Why Campaign Reporters Are Behind the Curve

20120902-press-corps-slide-7S9J-blog480Sasha Issenberg in the NYT:

It becomes popular around this time of year to lament the fact that media coverage treats the presidential campaign as little more than a “horse race.” Journalists, this line of argument goes, choose to fixate on which candidate is a superior campaigner or savvier strategist, not on who has sounder ideas or is better prepared to govern. From time to time, the journalists themselves concede that to maintain daily or hourly tension in the contests they promote, they have little choice but to elevate minor poll shifts into major developments.

But the reality about horse-race journalism is far more embarrassing to the press and ought to be just as disappointing to the readers who consume our reporting. The truth is that we aren’t even that good at covering the horse race. If the 2012 campaign has been any indication, journalists remain unable to keep up with the machinations of modern campaigns, and things are likely only to get worse.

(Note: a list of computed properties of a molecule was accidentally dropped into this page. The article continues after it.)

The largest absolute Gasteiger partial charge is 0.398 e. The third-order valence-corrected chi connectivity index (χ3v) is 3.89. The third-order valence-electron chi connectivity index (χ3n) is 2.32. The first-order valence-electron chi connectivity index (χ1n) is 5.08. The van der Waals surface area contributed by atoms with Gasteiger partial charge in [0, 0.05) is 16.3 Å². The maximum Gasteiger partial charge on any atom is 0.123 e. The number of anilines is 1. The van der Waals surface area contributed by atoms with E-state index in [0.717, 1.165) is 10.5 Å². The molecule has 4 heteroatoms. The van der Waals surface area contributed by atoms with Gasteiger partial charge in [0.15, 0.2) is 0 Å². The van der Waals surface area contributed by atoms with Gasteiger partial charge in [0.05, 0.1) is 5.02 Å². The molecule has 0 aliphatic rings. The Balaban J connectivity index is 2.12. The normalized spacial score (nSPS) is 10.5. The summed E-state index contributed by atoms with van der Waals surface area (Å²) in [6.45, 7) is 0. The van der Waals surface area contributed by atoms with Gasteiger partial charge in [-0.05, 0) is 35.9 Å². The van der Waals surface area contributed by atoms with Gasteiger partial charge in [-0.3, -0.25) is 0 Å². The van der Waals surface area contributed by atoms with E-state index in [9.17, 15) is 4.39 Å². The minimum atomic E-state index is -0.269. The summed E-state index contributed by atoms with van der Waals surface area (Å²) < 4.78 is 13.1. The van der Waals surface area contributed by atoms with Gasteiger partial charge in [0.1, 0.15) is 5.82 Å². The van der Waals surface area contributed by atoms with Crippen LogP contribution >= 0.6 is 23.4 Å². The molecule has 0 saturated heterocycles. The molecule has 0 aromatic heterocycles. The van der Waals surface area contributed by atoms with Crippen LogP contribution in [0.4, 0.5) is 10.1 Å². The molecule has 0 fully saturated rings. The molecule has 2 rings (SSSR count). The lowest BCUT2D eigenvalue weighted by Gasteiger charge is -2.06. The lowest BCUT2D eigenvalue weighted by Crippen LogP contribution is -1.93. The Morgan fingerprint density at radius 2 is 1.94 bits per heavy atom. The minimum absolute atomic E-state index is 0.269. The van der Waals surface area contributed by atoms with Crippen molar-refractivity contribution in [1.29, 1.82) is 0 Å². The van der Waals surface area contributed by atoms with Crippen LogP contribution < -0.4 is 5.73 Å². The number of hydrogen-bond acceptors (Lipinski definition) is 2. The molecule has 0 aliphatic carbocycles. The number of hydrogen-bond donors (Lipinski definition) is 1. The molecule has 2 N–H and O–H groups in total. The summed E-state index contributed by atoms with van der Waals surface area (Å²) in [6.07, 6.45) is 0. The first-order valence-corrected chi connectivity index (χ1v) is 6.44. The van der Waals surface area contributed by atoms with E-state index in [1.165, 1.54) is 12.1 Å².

“My view is that there’s nothing that’s secret in campaigns anymore — but that doesn’t mean everything is understandable in a campaign,” says Terry Nelson, who served as John McCain’s campaign manager in 2008. “The ability of campaigns to run circles around journalists in some places is strong, and it’s not healthy.”

I covered the 2008 election for The Boston Globe, filing articles that I hoped would rise above the superficial and ephemeral poll-driven reporting that I had been trained to disdain. But after spending the last two years reporting on the scientific revolution that is quietly reshaping politics, I realized how much of the story my colleagues and I had missed.